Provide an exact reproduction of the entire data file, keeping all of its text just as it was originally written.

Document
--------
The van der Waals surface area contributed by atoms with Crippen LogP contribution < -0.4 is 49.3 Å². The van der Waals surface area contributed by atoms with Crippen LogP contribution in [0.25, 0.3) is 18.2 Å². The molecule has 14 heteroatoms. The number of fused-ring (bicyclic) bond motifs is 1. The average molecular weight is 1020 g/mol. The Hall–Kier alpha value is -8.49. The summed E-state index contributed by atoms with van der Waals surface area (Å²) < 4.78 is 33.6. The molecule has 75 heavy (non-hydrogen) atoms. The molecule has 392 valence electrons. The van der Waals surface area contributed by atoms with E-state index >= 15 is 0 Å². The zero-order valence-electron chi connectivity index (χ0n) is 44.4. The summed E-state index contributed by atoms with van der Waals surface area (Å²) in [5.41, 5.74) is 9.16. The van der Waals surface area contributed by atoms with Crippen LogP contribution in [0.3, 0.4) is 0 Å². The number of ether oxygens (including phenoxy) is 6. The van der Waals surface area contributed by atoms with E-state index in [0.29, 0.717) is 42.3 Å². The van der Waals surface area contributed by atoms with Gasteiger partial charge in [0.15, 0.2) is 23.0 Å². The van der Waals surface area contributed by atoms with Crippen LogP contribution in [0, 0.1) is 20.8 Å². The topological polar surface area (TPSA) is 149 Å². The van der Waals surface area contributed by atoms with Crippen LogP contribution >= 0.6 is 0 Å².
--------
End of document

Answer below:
The van der Waals surface area contributed by atoms with Crippen LogP contribution < -0.4 is 49.3 Å². The van der Waals surface area contributed by atoms with Crippen LogP contribution in [0.25, 0.3) is 18.2 Å². The molecule has 14 heteroatoms. The number of fused-ring (bicyclic) bond motifs is 1. The average molecular weight is 1020 g/mol. The Hall–Kier alpha value is -8.49. The summed E-state index contributed by atoms with van der Waals surface area (Å²) < 4.78 is 33.6. The molecule has 75 heavy (non-hydrogen) atoms. The molecule has 392 valence electrons. The van der Waals surface area contributed by atoms with E-state index >= 15 is 0 Å². The zero-order valence-electron chi connectivity index (χ0n) is 44.4. The summed E-state index contributed by atoms with van der Waals surface area (Å²) in [5.41, 5.74) is 9.16. The van der Waals surface area contributed by atoms with Crippen LogP contribution in [0.3, 0.4) is 0 Å². The number of ether oxygens (including phenoxy) is 6. The van der Waals surface area contributed by atoms with E-state index in [0.29, 0.717) is 42.3 Å². The van der Waals surface area contributed by atoms with Gasteiger partial charge in [0.15, 0.2) is 23.0 Å². The van der Waals surface area contributed by atoms with Crippen LogP contribution in [0, 0.1) is 20.8 Å². The topological polar surface area (TPSA) is 149 Å². The van der Waals surface area contributed by atoms with Crippen LogP contribution >= 0.6 is 0 Å².